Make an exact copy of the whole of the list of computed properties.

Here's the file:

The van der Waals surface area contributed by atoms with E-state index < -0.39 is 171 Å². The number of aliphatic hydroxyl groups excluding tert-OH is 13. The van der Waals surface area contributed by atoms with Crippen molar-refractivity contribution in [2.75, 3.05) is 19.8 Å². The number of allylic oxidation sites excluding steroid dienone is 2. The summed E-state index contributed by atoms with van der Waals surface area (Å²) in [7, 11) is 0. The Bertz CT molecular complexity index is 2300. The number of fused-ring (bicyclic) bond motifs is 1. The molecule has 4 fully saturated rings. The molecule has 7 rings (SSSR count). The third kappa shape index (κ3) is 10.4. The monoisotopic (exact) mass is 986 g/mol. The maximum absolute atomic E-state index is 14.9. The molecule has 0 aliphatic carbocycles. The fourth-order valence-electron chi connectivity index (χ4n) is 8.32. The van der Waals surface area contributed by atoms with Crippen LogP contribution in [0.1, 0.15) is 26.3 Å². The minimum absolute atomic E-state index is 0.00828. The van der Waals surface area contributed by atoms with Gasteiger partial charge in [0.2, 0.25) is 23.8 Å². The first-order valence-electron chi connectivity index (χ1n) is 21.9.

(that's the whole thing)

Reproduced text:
The van der Waals surface area contributed by atoms with E-state index < -0.39 is 171 Å². The number of aliphatic hydroxyl groups excluding tert-OH is 13. The van der Waals surface area contributed by atoms with Crippen molar-refractivity contribution in [2.75, 3.05) is 19.8 Å². The number of allylic oxidation sites excluding steroid dienone is 2. The summed E-state index contributed by atoms with van der Waals surface area (Å²) in [7, 11) is 0. The Bertz CT molecular complexity index is 2300. The number of fused-ring (bicyclic) bond motifs is 1. The molecule has 4 fully saturated rings. The molecule has 7 rings (SSSR count). The third kappa shape index (κ3) is 10.4. The monoisotopic (exact) mass is 986 g/mol. The maximum absolute atomic E-state index is 14.9. The molecule has 0 aliphatic carbocycles. The fourth-order valence-electron chi connectivity index (χ4n) is 8.32. The van der Waals surface area contributed by atoms with Crippen LogP contribution in [0.1, 0.15) is 26.3 Å². The minimum absolute atomic E-state index is 0.00828. The van der Waals surface area contributed by atoms with Gasteiger partial charge in [0.2, 0.25) is 23.8 Å². The first-order valence-electron chi connectivity index (χ1n) is 21.9.